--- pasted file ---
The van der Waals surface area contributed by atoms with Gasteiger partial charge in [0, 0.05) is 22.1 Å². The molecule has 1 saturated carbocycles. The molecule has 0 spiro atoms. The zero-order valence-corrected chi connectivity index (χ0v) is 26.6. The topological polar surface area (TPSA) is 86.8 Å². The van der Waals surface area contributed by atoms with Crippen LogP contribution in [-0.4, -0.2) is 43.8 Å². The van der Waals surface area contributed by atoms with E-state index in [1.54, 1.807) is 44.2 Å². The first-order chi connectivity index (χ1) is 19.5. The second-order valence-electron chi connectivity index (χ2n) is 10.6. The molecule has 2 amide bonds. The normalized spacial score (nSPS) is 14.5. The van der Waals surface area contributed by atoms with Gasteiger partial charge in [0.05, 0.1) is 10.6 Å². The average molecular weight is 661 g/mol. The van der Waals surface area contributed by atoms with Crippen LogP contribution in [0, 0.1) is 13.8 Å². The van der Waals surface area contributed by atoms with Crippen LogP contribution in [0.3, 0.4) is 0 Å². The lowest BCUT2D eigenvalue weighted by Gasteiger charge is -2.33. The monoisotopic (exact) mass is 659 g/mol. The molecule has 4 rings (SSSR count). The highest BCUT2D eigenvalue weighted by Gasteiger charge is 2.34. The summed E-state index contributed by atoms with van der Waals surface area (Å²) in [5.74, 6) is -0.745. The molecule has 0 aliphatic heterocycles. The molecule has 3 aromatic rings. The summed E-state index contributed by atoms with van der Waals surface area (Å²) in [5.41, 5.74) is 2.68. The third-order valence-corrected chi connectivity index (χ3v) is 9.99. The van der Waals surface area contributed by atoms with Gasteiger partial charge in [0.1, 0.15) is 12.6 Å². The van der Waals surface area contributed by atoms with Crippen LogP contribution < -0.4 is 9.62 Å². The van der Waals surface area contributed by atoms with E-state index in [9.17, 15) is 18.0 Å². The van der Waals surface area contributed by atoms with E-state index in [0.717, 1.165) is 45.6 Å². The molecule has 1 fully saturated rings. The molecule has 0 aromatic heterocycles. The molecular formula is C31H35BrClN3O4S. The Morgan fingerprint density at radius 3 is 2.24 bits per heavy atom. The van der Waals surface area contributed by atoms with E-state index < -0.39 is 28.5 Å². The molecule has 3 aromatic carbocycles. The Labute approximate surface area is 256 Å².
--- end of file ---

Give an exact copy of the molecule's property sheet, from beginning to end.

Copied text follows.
The van der Waals surface area contributed by atoms with Gasteiger partial charge in [0, 0.05) is 22.1 Å². The molecule has 1 saturated carbocycles. The molecule has 0 spiro atoms. The zero-order valence-corrected chi connectivity index (χ0v) is 26.6. The topological polar surface area (TPSA) is 86.8 Å². The van der Waals surface area contributed by atoms with Crippen LogP contribution in [-0.4, -0.2) is 43.8 Å². The van der Waals surface area contributed by atoms with E-state index in [1.54, 1.807) is 44.2 Å². The first-order chi connectivity index (χ1) is 19.5. The second-order valence-electron chi connectivity index (χ2n) is 10.6. The molecule has 2 amide bonds. The normalized spacial score (nSPS) is 14.5. The van der Waals surface area contributed by atoms with Gasteiger partial charge in [0.05, 0.1) is 10.6 Å². The average molecular weight is 661 g/mol. The van der Waals surface area contributed by atoms with Crippen LogP contribution in [0, 0.1) is 13.8 Å². The van der Waals surface area contributed by atoms with Crippen LogP contribution in [0.3, 0.4) is 0 Å². The lowest BCUT2D eigenvalue weighted by Gasteiger charge is -2.33. The monoisotopic (exact) mass is 659 g/mol. The molecule has 4 rings (SSSR count). The highest BCUT2D eigenvalue weighted by Gasteiger charge is 2.34. The summed E-state index contributed by atoms with van der Waals surface area (Å²) in [5.74, 6) is -0.745. The molecule has 0 aliphatic heterocycles. The molecule has 3 aromatic rings. The summed E-state index contributed by atoms with van der Waals surface area (Å²) in [5.41, 5.74) is 2.68. The third-order valence-corrected chi connectivity index (χ3v) is 9.99. The van der Waals surface area contributed by atoms with Gasteiger partial charge in [0.1, 0.15) is 12.6 Å². The van der Waals surface area contributed by atoms with Crippen LogP contribution < -0.4 is 9.62 Å². The van der Waals surface area contributed by atoms with E-state index in [9.17, 15) is 18.0 Å². The van der Waals surface area contributed by atoms with E-state index in [0.717, 1.165) is 45.6 Å². The molecule has 1 fully saturated rings. The molecule has 0 aromatic heterocycles. The molecular formula is C31H35BrClN3O4S. The Morgan fingerprint density at radius 3 is 2.24 bits per heavy atom. The van der Waals surface area contributed by atoms with E-state index < -0.39 is 28.5 Å². The molecule has 3 aromatic carbocycles. The Labute approximate surface area is 256 Å².